Nov 10, 2020 - Economy & Business

Robots vs. retail workers

Illustration of robot hand holding a “Sorry we’re closed” sign
Illustration: Eniola Odetunde/Axios

For years, retail has been lurching toward automation. Last week, Walmart took a significant step back.

Why it matters: In a rare win for retail workers, Walmart decided to take shelf-scanning robots out of its stores in favor of humans. But automation is still coming faster for retail jobs than for most other occupations, experts say.

Driving the news: Walmart had deployed 6-foot-tall shelf-scanning bots from Bossa Nova Robotics in 500 of its 4,700 U.S. stores before the retail titan decided to end the contract. The bots' job was to take stock of inventory.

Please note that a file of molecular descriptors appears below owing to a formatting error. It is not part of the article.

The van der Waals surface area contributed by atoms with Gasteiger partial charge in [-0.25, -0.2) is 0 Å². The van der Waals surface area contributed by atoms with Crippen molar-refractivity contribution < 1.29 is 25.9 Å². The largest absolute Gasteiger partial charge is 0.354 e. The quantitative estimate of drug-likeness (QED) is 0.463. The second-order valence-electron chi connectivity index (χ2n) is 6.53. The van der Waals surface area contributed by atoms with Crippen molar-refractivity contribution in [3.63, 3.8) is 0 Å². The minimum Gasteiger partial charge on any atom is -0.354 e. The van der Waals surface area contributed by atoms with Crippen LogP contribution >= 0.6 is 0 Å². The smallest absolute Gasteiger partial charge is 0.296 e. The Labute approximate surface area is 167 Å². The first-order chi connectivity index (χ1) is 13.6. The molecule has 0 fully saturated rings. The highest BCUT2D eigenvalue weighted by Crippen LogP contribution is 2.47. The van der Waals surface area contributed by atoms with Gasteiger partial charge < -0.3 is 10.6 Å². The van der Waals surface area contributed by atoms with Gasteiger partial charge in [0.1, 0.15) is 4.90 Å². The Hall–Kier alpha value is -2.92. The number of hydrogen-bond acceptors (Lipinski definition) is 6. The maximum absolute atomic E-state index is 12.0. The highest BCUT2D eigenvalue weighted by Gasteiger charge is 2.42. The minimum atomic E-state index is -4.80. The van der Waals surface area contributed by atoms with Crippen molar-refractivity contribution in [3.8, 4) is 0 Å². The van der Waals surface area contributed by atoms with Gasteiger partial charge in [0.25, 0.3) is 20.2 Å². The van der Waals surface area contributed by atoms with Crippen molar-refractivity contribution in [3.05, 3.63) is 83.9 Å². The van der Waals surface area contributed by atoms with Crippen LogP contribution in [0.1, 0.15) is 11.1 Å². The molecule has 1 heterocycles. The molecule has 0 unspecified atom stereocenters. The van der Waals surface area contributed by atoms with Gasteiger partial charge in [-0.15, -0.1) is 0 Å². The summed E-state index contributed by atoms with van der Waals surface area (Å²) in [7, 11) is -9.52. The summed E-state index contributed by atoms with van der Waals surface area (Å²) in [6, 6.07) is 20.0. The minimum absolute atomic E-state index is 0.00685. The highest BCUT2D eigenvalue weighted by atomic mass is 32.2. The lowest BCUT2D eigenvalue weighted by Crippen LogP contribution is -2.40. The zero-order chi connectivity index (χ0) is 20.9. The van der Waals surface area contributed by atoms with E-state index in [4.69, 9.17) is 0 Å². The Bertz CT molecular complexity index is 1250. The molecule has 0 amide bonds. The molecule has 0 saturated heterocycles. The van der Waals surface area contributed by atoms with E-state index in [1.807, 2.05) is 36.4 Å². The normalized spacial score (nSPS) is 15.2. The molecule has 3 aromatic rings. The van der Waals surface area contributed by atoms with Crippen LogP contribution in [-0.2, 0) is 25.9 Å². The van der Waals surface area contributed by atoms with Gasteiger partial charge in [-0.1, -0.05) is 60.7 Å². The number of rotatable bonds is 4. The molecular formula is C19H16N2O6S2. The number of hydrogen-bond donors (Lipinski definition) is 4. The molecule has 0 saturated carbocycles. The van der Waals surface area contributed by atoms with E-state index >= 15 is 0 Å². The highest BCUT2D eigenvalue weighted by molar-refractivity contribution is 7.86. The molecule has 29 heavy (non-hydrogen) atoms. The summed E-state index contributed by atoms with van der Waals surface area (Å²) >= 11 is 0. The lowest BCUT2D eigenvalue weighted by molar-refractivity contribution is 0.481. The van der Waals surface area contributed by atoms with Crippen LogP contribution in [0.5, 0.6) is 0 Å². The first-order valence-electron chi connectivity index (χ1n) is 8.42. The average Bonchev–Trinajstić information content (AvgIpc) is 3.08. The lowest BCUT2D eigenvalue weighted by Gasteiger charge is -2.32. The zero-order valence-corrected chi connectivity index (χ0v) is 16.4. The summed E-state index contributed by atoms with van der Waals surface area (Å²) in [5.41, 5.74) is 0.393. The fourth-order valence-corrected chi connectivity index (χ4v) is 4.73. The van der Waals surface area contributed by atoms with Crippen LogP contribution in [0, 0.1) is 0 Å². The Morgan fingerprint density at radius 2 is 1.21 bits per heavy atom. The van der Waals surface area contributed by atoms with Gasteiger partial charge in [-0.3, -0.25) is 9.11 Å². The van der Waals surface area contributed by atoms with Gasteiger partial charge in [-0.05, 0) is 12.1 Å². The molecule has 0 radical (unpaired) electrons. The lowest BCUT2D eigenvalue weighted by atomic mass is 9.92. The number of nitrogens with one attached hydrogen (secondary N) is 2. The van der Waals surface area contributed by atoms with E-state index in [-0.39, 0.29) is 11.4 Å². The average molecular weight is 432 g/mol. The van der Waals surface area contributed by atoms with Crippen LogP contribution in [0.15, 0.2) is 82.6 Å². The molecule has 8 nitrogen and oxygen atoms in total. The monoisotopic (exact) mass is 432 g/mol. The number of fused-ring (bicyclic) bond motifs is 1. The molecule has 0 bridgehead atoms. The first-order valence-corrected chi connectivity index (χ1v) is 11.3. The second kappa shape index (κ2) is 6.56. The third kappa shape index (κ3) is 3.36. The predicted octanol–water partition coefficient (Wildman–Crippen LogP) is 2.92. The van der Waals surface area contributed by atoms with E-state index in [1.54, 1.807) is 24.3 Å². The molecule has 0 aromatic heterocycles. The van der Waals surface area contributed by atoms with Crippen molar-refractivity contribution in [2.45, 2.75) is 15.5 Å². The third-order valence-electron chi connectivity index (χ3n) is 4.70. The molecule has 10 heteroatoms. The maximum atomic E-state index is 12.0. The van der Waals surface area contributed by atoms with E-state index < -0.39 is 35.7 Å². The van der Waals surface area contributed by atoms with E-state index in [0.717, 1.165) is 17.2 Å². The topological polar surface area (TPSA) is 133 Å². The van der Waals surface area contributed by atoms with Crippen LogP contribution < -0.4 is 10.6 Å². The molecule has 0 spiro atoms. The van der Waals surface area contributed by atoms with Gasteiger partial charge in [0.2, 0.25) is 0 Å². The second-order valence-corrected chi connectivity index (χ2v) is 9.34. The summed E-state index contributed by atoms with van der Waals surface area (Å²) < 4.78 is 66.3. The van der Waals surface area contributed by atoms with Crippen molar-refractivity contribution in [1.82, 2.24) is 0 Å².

• Walmart ended its partnership with Bossa Nova because it found that humans could do that job just as well, the Wall Street Journal's Sarah Nassauer reports.
  • Bossa Nova laid off around 50% of its workforce after losing the contract, per Nassauer.

But, but, but: When it comes to retail jobs, "in the longer term and at scale, the economics favor automation," J.P. Gownder, an expert on automation at Forrester, told me a year ago. And he stands by that projection.

  • "There are always bumps along the way in the launch of new technology categories," he says. "There will be vendors who lose big contracts along the way."
  • But Walmart is still rapidly automating other types of jobs at its stores and warehouses. And there are other retail chains, like Schnucks and Giant, that continue to use shelf-scanning bots, Gownder notes.
  • On top of that, social distancing guidelines might make some retailers even more eager to replace human in-store workers with robots, he says.
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